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Friday, Oct. 30, 2009
Mother, I feel the soil falling over my head
By KAORI SHOJI
Korean auteur Joon-ho Bong's latest, "Mother," combines the calculated suspense and sophisticated psychological thrills of his breakthrough work "Memories of Murder" (2003), with observations of East Asian motherhood gone over the edge.
There's so much about "Mother" that speaks to a Japanese audience: Even with the current low birthrate and women rising to executive positions in the workplace, the mother (so aptly and typically unnamed in the movie) in "Mother" hits us hard somewhere between the stomach and the heart.
One Japanese male critic coming out of the screening room sighed and then said in a voice close to tears: "She's a mother, and was just doing what mothers are supposed to do." That, after two solid hours of watching Mother (Korea's beloved TV actress Kim Hye Ja) work and slave and sacrifice her entire existence for the well-being of an idiot son. His statement recalls another in a series of conceptions about motherhood here: When women have babies, they stop wanting food or sleep for themselves by virtue of the maternal instinct conveniently kicking in. And they wonder why the birth rate has plummeted? Gimme a royal break! But oh well, that's another story.
Still, there's a huge amount of irritation mixed with admiration when watching Bong's mother. Just as she refuses to absent herself from the life of her 28-year-old son, Do-joon (Won Bin), for longer than five minutes, she never exits from the screen for more than a few frames and her comely, willowy presence becomes not only dominating, but positively smothering. Mother has never known anything other than hard work (as herbalist and illegal acupuncturist in her village) and caring for Do-joon who can kindly be described as "slow." When Do-joon doesn't show up for one of her elaborately made meals her mind lurches into panic mode and she runs outside to look for him. At night, when they curl up together in the same mattress and the curious Do-joon touches her breast, she smiles and cradles his head. In the West, the social system would have stepped in to separate the pair long ago — in this part of the world, mother and son exist as one with Mother giving no thought to a future for Do-joon not engineered by her. In a way, the disaster that befalls Do-joon is partly her own doing; she had protected him so much he never had a chance to interact with the world, however awkwardly. When the body of a teenage girl — still wearing her school uniform — is found slumped over a rooftop railing, fingers point to Do-joon and unable to utter one coherent sentence in his own defense, he's slapped in prison.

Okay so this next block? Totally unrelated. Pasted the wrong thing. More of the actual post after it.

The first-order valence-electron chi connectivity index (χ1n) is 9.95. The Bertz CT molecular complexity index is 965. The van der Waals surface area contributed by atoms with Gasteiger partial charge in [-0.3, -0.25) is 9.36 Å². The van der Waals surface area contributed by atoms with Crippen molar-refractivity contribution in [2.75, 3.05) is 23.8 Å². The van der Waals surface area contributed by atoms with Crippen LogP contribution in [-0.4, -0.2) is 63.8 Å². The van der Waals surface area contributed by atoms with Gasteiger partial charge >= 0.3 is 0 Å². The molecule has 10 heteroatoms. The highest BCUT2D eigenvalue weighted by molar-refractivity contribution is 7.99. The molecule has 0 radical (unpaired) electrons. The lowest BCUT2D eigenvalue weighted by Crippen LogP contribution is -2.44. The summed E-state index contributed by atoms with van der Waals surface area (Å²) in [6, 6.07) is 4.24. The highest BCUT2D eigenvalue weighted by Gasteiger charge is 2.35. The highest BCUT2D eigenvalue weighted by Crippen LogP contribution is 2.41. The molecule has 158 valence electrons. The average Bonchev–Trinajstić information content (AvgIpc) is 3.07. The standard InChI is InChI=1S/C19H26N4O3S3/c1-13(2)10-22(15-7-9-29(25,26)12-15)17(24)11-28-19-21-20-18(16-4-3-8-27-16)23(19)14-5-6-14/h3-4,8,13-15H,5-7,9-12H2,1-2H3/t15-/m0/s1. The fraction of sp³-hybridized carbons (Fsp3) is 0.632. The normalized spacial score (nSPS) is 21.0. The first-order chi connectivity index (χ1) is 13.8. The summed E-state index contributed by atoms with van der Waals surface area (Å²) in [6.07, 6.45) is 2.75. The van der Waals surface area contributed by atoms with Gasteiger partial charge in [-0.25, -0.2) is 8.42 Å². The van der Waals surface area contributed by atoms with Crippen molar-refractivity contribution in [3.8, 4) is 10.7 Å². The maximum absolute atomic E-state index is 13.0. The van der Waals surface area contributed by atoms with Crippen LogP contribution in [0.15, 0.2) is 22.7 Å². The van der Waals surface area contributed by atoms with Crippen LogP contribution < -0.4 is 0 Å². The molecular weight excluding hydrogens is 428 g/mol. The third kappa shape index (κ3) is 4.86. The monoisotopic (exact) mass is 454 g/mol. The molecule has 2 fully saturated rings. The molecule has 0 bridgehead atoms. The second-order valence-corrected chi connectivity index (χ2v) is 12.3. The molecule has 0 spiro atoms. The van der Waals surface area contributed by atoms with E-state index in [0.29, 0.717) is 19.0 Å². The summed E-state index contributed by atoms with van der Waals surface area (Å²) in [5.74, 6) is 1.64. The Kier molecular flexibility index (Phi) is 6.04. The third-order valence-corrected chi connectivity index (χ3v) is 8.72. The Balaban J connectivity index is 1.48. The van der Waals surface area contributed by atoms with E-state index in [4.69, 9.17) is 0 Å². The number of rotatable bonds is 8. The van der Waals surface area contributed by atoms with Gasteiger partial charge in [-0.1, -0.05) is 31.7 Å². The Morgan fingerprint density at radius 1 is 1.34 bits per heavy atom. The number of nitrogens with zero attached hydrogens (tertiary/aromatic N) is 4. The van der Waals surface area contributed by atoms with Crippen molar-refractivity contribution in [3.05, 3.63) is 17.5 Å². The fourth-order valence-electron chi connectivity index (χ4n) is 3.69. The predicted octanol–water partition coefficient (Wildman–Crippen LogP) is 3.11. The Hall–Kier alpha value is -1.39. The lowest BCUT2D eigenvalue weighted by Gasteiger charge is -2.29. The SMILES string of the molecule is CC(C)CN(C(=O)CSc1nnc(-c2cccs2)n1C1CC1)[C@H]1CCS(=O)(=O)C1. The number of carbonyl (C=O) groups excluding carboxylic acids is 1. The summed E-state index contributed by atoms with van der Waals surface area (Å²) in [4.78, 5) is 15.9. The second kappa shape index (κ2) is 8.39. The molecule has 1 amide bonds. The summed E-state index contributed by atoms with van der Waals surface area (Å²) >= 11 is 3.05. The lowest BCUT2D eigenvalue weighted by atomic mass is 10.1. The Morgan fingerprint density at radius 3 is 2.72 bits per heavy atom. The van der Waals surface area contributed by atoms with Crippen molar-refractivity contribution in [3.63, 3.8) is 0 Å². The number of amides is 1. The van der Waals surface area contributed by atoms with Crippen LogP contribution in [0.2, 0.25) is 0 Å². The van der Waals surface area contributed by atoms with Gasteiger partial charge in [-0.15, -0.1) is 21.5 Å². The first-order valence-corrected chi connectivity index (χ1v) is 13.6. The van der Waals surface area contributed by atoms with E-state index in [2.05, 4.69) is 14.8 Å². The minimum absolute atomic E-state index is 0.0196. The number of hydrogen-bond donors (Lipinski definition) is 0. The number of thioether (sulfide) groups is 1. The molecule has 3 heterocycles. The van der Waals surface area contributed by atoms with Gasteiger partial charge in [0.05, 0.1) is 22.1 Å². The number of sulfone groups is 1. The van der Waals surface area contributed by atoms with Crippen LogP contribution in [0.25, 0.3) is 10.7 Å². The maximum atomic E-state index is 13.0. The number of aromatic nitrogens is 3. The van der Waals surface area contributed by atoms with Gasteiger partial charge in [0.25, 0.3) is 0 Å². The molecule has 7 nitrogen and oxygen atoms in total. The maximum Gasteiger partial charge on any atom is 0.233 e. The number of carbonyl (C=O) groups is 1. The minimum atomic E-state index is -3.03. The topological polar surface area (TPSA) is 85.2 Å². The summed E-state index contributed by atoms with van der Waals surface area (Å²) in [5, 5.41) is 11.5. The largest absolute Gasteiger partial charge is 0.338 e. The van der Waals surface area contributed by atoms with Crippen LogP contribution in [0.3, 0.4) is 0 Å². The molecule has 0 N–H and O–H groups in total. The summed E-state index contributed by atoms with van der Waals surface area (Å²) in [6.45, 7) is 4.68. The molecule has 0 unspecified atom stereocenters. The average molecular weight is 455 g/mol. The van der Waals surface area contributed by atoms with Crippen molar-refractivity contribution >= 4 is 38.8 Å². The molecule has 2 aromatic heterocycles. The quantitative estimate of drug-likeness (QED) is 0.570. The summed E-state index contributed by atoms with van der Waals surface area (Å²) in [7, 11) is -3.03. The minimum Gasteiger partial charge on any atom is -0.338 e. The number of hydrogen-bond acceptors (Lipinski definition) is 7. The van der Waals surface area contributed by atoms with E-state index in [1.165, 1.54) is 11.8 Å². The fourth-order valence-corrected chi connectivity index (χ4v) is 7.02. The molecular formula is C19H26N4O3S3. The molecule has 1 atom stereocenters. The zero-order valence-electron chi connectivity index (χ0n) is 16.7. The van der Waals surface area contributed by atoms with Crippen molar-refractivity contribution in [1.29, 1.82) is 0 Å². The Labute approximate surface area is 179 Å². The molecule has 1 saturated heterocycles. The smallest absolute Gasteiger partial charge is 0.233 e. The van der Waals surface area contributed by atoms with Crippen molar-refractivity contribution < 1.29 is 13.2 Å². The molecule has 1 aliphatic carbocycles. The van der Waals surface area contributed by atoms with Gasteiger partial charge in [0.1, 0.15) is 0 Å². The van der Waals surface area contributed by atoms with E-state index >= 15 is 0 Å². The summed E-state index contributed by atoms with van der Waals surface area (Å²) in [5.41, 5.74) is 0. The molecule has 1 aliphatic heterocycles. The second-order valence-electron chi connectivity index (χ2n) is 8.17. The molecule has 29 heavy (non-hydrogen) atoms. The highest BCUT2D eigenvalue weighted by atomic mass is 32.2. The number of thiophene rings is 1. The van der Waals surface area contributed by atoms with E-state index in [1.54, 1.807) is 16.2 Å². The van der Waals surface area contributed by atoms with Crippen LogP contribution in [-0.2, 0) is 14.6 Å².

Mother reacts to her son's sudden arrest by screaming his innocence to the authorities, hiring an expensive lawyer, then moving Heaven and Earth to find the killer herself. Joon-ho Bong builds the suspense Hitchcockian style (the spiraling sense of panic in "Vertigo" comes immediately to mind), but the story never completely goes into detective genre. Bong isn't interested, for example, in the persona of the victim (her identity and life are reduced to her missing cell phone) and what material clues there are boomerang right back to Do-joon's guilt.
The village community is drawn as ignorant and spiteful, existing as a hot-bed to breed hapless, hopeless adults like Do-joon. Bong's gaze on Mother and son is cold and distant and at times he's one small step away from outright accusation — against his culture and tradition and the sacrosanct legacy of long-suffering motherhood. But in the end, the story stops and steps back, leaving mother and son to contend with their own hell (or is it paradise?) where it's just the two of them against a cruel, misunderstanding world.